Unparalleled winning streaks, that fly in the face of mean reversion and the efficient market hypothesis, are produced by marrying discipline and consistency, with ample doses of emotional stability.

Discipline requires a strict adherence to a strategic plan. This requires a thorough understanding of one’s personality, underlying goals (financial and non-financial) and objectives.

“One can have no smaller or greater mastery than mastery of oneself” – Leonardo da Vinci

A key starting point on the investment journey then is understanding one’s investing personality. This isn’t a standard finance term. But we use it to summarize the considerations that drive investors when making portfolio allocations.

The CFA program goes in depth into this concept in the form of an investment policy statement (IPS).

  1. What are the short-, intermediate- and long-term goals?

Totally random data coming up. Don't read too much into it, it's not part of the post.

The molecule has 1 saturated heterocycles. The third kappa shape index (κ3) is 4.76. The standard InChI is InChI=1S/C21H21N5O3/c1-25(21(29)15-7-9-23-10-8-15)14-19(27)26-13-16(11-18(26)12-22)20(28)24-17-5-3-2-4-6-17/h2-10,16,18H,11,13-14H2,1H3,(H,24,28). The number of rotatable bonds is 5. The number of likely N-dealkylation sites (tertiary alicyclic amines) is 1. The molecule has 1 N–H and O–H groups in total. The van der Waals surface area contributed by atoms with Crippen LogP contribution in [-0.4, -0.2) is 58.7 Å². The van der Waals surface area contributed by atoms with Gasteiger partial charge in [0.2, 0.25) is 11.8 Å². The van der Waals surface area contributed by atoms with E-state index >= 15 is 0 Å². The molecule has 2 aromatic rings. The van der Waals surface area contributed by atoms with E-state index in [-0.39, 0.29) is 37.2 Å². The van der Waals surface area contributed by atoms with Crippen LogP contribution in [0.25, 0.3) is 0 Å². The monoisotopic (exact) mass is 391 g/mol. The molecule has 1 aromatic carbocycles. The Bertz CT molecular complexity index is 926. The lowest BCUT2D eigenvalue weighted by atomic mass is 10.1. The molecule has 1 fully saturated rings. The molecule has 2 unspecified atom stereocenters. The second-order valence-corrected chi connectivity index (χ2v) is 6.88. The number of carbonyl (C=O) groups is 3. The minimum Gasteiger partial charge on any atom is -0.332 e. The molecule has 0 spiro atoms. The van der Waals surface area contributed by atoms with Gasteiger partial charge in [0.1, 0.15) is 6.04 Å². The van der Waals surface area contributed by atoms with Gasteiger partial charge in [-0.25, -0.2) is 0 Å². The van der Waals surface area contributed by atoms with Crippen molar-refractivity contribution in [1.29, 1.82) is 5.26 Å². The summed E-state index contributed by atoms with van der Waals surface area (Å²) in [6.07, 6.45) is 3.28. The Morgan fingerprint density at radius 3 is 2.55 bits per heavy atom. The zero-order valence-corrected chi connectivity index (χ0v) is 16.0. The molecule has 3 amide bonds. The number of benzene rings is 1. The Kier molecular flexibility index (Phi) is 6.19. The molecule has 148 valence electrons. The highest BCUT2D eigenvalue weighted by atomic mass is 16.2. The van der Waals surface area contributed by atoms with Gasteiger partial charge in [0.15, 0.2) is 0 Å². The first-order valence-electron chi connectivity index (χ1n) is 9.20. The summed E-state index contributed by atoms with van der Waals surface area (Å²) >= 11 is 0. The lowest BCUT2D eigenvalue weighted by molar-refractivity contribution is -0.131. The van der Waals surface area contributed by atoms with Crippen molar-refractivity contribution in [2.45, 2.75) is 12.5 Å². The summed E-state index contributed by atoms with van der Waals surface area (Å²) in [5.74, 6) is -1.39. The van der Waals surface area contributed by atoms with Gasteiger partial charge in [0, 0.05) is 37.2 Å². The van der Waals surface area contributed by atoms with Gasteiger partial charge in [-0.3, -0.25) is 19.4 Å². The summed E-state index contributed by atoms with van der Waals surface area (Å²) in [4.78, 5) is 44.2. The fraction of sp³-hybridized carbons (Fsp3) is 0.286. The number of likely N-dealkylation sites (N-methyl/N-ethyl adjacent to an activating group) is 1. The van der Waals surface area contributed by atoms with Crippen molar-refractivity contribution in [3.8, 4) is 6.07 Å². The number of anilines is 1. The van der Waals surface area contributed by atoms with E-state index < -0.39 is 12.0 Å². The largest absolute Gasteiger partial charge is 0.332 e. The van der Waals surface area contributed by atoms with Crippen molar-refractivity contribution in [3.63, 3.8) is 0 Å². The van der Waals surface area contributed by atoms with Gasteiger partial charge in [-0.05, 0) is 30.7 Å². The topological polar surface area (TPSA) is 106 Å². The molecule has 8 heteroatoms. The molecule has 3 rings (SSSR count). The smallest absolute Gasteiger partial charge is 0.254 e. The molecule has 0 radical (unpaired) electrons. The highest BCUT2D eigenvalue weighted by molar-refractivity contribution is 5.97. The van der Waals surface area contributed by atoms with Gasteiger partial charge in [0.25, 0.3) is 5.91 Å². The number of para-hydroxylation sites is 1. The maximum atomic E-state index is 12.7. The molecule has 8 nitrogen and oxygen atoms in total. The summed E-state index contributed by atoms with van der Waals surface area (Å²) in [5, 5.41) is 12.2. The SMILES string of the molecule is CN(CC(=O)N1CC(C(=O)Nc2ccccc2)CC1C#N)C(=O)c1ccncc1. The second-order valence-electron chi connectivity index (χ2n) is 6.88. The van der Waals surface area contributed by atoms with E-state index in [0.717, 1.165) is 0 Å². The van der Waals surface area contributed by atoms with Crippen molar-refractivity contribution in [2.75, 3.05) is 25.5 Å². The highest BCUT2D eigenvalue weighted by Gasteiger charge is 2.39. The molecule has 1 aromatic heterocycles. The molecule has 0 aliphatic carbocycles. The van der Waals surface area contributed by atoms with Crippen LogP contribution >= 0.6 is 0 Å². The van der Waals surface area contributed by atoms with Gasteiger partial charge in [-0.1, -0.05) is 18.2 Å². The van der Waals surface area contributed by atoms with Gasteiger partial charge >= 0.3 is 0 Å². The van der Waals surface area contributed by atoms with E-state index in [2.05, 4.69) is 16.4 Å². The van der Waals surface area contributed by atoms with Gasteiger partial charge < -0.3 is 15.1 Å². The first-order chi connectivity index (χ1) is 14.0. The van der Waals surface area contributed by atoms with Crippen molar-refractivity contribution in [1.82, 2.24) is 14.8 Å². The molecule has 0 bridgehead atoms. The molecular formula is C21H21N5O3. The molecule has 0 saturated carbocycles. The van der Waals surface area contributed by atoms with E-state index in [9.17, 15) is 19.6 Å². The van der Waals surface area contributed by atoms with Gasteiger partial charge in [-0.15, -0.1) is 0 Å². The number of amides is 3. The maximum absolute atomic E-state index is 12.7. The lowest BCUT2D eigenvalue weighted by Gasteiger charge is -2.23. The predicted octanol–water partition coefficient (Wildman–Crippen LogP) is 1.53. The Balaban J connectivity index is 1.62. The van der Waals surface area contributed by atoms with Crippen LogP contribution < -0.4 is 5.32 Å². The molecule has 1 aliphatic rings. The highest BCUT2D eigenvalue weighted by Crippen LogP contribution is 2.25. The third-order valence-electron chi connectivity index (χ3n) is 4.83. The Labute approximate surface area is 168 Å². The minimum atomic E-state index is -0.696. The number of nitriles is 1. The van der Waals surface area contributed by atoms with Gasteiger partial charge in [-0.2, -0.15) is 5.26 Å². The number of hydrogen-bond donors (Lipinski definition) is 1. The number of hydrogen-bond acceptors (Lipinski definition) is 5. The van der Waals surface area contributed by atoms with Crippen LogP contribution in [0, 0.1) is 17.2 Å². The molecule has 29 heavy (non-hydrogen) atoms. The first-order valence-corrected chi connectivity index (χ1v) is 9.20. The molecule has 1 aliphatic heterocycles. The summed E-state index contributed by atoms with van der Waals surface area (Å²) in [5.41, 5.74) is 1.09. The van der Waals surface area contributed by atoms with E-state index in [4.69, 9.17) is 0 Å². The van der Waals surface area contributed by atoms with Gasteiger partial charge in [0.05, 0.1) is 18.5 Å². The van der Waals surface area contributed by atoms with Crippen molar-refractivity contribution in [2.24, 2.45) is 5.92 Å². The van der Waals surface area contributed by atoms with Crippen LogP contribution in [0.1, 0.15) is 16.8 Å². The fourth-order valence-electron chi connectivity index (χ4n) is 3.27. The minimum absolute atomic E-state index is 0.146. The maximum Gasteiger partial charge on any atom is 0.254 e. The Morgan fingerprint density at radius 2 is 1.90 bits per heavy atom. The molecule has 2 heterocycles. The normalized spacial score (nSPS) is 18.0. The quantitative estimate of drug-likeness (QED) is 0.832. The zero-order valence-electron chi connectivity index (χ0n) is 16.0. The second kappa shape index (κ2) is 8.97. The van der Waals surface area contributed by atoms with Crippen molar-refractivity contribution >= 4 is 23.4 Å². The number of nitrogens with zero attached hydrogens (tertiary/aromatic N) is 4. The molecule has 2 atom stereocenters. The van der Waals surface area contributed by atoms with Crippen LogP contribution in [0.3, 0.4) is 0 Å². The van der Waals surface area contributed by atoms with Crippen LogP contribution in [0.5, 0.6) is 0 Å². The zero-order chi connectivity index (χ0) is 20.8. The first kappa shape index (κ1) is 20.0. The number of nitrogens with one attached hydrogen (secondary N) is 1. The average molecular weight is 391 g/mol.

• What is the ideal asset allocation?
    • What are ongoing and retirement requirements from the portfolio?
    • Are there sufficient liquidity reserves for major life events (first home purchase, college tuition, marriage)?
  1. What is the investor’s risk tolerance?
    • This covers an investor’s willingness and ability to take risks. These are often at odds with one another.
    • How much of the capital is the investor willing to lose?
    • How does an investor respond to fluctuations in portfolio valuations?
    • Will an investor remain committed to the asset allocation during tough market conditions?
  1. How much time, energy and effort is the investor willing to forgo – delayed gratification – to achieve their investing goals?
    • Does an investor want to be active or passive?
    • Are they comfortable with a 3rd party managing their portfolio?
    • How much control are they willing to cede to their investment manager? 

Successful and experienced investors have developed a deep understanding of their investing personality. They leverage it for maximum effect by only staying within their circle of competence.